"Beginning Teachers Are More Common in Rural, High-Poverty, and Racially Diverse Schools"
Rural school districts are more likely to have beginning teachers than districts in small to midsize cities or suburbs, a study has found.
The report notes that research has shown that beginning teachers, defined in this report as those in their first or second year in the classroom, usually are less effective than their more experienced colleagues.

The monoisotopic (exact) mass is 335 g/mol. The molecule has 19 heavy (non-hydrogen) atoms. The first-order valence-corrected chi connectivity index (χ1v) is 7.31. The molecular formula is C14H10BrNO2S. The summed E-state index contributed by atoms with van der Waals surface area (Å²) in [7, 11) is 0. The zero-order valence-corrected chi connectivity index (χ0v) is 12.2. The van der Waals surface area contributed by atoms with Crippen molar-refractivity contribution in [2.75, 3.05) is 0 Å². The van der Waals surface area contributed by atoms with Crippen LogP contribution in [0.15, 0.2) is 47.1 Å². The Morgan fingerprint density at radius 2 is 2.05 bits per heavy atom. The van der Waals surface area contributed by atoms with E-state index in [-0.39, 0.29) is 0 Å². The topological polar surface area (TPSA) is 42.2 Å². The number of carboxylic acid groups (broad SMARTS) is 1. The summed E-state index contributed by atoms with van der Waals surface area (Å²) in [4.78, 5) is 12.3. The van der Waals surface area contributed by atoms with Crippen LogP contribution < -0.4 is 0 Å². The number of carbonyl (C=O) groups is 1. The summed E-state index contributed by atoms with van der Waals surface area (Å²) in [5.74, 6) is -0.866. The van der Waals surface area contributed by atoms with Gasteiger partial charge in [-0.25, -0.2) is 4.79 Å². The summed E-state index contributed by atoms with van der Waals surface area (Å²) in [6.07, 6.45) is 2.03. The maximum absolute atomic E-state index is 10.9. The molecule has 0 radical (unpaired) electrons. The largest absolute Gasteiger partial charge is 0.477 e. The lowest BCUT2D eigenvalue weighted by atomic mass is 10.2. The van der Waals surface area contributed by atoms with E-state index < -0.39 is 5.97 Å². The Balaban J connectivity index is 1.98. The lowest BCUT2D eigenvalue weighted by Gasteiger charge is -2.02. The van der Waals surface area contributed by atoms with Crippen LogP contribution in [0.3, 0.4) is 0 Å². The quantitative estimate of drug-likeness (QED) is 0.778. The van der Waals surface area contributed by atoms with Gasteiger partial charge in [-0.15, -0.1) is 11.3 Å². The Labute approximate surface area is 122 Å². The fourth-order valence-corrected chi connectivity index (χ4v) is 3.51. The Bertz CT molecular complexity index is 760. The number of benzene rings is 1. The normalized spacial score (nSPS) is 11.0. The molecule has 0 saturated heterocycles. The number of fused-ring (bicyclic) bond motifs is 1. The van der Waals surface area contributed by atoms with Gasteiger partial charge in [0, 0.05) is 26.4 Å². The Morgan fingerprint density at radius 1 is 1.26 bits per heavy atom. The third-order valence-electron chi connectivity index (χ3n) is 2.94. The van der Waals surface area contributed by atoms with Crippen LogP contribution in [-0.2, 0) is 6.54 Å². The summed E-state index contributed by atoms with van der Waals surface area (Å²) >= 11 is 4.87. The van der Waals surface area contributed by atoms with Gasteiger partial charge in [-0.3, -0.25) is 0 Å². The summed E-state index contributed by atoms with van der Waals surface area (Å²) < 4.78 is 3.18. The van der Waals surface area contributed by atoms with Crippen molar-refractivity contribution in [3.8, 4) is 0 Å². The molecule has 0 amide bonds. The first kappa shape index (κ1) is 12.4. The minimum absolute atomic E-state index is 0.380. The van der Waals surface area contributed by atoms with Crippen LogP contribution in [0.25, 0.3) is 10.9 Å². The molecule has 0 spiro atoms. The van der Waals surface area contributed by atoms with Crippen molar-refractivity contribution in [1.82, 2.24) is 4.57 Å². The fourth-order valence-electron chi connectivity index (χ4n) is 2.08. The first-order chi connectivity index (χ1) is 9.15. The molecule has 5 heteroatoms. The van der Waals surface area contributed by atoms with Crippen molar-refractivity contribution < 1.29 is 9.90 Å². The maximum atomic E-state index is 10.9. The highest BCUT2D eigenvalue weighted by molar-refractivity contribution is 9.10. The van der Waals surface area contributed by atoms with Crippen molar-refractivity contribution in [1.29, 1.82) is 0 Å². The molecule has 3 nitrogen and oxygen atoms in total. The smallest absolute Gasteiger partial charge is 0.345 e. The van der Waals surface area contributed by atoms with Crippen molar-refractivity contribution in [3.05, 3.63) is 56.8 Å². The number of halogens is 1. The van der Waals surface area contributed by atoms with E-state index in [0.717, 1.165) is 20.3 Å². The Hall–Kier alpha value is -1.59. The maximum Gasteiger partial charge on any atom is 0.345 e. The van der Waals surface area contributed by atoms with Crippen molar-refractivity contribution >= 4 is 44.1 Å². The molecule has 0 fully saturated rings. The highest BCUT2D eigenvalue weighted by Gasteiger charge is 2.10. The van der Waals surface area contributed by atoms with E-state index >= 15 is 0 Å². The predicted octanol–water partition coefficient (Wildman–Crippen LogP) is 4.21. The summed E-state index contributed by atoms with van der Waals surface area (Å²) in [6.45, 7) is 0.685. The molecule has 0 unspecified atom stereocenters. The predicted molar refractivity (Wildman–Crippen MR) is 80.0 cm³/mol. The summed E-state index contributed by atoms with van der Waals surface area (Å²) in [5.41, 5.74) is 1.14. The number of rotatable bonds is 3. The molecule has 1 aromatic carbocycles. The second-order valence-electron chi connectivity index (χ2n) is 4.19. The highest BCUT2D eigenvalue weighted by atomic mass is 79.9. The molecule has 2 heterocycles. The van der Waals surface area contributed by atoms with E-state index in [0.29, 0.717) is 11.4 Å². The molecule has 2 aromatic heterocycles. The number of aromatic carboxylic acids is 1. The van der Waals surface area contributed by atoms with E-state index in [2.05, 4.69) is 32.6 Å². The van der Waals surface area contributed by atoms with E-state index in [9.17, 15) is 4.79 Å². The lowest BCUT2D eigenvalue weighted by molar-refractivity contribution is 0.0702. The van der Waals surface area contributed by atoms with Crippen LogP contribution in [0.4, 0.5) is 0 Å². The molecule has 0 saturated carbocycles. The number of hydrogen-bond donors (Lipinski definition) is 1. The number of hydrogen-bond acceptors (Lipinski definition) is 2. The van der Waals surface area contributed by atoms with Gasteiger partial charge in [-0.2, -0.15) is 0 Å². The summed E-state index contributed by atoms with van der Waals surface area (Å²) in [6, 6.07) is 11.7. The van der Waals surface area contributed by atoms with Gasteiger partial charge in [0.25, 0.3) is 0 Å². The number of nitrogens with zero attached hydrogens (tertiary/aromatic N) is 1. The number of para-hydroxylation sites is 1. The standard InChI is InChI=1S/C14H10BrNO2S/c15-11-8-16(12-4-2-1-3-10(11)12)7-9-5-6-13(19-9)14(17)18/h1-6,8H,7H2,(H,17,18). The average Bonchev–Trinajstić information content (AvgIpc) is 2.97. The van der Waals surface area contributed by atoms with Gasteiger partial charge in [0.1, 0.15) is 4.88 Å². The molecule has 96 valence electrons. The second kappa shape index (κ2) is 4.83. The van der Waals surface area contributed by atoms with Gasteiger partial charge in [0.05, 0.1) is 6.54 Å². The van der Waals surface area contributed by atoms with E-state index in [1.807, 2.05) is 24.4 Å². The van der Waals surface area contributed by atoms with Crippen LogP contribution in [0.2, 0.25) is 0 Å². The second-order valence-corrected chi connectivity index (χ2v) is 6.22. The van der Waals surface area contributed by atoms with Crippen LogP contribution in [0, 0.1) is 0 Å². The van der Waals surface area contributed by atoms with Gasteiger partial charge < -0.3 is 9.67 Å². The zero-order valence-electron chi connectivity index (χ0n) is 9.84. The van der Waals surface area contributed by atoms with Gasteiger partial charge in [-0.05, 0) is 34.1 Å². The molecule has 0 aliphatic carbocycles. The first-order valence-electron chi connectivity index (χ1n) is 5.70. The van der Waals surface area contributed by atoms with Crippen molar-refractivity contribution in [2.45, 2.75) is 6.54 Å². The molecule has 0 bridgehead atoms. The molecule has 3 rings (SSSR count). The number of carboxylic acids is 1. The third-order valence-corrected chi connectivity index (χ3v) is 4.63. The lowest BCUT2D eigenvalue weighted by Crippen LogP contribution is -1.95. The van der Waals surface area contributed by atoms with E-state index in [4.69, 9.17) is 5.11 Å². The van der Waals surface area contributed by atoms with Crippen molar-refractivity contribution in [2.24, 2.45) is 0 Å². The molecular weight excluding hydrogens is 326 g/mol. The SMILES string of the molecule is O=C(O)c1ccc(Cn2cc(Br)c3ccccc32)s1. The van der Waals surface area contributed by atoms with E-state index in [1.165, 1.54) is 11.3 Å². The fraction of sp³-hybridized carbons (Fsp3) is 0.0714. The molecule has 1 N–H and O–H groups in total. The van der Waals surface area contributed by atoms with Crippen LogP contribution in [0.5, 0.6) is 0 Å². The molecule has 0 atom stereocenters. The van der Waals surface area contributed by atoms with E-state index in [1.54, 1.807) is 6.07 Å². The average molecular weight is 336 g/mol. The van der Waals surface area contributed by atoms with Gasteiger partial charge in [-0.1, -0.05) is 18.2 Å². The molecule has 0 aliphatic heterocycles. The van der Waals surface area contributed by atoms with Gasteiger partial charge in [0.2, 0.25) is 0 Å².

But the percentage of new teachers in rural districts, at 9.7 percent, was still lower than that for districts in large cities (11 percent) and remote towns (9.8 percent).
The report was published by the Carsey Institute at the University of New Hampshire in Durham, N.H.
Vol. 32, Issue 01, Page 5Published in Print: August 22, 2012, as Rural Teachers